Low-dose CT lung cancer screens produce highly detailed images. Each image shows a thin section (sometimes called a "slice") of your lungs. They allow doctors to look, layer by layer, for signs of lung cancer.

The images from the LDCT scan will indicate one of three results:

  • Indeterminate: The scan was inconclusive or the images weren't clear. You may need to get another scan or speak to your doctor.
  • Negative: In this context, negative is a good thing. It means the images didn't reveal any abnormalities. Based on your history and risk factors, your doctors will determine when you should have your next lung screening. 
  • Positive: A positive result means the lung screening showed something abnormal. It could be lung nodules, lung cancer in its early stages, or something else entirely. Positive results from the lung screening don't always mean cancer, but you'll probably need to do more testing to determine the nature of the abnormality.

Positive results usually mean you'll need further examination. Depending on what the image reveals, you may need additional scans (such as a repeat CT scan or a PET scan) or you may need to biopsy the abnormal tissue. These tests will help your doctor diagnose the tissue as lung cancer or something else. Further steps will depend on the diagnosis.

FAQs About Lung Cancer Screening

It's normal to be worried about lung cancer, especially if you're at risk, but don't let fear prevent you from taking action. Lung screening is painless, easy, and can save your life. Learning about lung screening can make you more confident. Below are some common questions about lung screening, or you can consult our patient FAQ on lung screening.

Who Should Be Screened for Lung Cancer?

Current guidelines suggest that routine lung cancer screening is a good idea for anyone who:

  • Is between 50 and 80 years old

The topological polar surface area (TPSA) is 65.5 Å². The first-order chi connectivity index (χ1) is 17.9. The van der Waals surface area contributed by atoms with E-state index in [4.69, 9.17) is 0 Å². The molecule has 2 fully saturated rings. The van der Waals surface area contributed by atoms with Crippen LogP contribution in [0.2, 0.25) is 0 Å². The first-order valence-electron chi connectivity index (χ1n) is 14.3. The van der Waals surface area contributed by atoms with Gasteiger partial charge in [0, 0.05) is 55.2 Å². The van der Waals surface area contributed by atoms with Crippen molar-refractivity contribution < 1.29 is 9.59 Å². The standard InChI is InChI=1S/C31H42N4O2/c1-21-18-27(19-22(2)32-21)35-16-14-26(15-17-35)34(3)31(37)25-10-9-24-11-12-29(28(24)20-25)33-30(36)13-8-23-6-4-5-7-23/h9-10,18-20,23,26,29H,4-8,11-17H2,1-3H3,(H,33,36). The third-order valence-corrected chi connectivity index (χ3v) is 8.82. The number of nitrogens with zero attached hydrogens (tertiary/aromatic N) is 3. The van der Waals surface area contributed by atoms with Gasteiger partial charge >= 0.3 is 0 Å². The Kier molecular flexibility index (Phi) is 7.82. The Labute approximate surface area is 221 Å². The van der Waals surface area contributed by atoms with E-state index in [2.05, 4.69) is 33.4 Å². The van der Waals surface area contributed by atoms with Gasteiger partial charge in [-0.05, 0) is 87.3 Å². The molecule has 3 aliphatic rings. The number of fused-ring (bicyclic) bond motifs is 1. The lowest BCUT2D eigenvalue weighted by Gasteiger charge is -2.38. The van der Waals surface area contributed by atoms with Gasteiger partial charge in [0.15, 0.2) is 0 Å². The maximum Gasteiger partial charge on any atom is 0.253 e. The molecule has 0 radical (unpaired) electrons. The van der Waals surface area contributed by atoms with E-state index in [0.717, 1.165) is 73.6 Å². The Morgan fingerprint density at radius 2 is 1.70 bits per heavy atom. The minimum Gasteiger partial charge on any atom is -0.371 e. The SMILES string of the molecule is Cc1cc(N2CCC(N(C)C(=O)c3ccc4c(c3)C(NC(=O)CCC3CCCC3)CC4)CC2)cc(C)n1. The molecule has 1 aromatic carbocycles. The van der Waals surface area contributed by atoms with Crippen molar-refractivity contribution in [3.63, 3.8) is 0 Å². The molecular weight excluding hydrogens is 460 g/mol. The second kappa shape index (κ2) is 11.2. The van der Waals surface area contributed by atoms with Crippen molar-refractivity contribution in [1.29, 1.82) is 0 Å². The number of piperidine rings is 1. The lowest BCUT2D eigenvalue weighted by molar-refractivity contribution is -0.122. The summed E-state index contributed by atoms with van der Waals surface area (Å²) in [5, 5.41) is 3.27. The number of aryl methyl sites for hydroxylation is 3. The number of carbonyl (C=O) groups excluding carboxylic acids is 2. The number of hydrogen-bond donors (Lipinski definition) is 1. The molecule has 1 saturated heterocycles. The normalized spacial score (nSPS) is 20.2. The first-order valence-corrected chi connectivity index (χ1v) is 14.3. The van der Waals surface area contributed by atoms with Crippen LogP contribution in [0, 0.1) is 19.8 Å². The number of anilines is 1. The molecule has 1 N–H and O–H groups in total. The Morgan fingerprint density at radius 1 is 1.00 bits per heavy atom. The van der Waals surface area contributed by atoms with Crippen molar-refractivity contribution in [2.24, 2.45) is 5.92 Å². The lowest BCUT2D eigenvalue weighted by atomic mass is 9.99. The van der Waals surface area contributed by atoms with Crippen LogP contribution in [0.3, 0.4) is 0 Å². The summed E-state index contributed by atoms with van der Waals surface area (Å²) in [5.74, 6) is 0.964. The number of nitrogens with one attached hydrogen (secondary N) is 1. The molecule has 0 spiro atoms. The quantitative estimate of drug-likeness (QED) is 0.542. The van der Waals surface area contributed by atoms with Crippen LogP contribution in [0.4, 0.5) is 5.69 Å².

• Currently smokes or has quit within the last 15 years
  • Has a smoking history of 20 or more pack-years (packs per day X number of years smoking)

What Are the Risks of Low-Dose CT Lung Cancer Screening?

The primary risk from lung screening is radiation exposure. Routine lung cancer screening is much less risky than standard CT scans, but radiation could still be harmful, and regular radiation exposure adds up. However, the danger of lung cancer far outweighs the threat from radiation in high-risk patients.

Is Lung Cancer Curable If Detected Early?

Whether or not lung cancer is curable depends on multiple factors, and there's no easy answer. However, if the disease is caught in its earliest stages, patients have the best chances of survival because the smaller and less extensive the tumors are, the more likely lung cancer is to be curable.

How Is Early-Stage Lung Cancer Detected?

Early-stage lung cancer can be detected with CT scans. In patients who don't undergo regular screening for lung cancer, early-stage diagnoses are usually the result of a doctor noticing a tumor on a test performed for another reason, such as a chest X-ray.

Does a Chest X-ray Show Lung Cancer?

A chest X-ray can show lung cancer in some cases. In patients who are diagnosed with early-stage lung cancer and aren't getting lung screenings, one of the ways that cancer is discovered is from chest X-rays for an unrelated problem. However, CT scans have been proven to be much more reliable at finding small lung cancers than chest X-rays and so chest X-rays are not recommended to screen for lung cancer.

How Long Can You Have Lung Cancer Without Knowing?

Without screening in high-risk patients, it's common for lung cancer tumors to progress undetectably to advanced-stage lung cancer before patients or their doctors are aware of the tumor. That's because many lung cancer patients don't experience any symptoms in the disease's early stages. If you're at increased risk of developing lung cancer, periodic screening can help catch lung cancer while it's easier to treat.

How Early Can Lung Cancer Be Diagnosed?

The tools for lung cancer screening are sophisticated. With regular lung screening, it's possible to identify some kinds of lung cancer at the earliest possible stage (stage IA).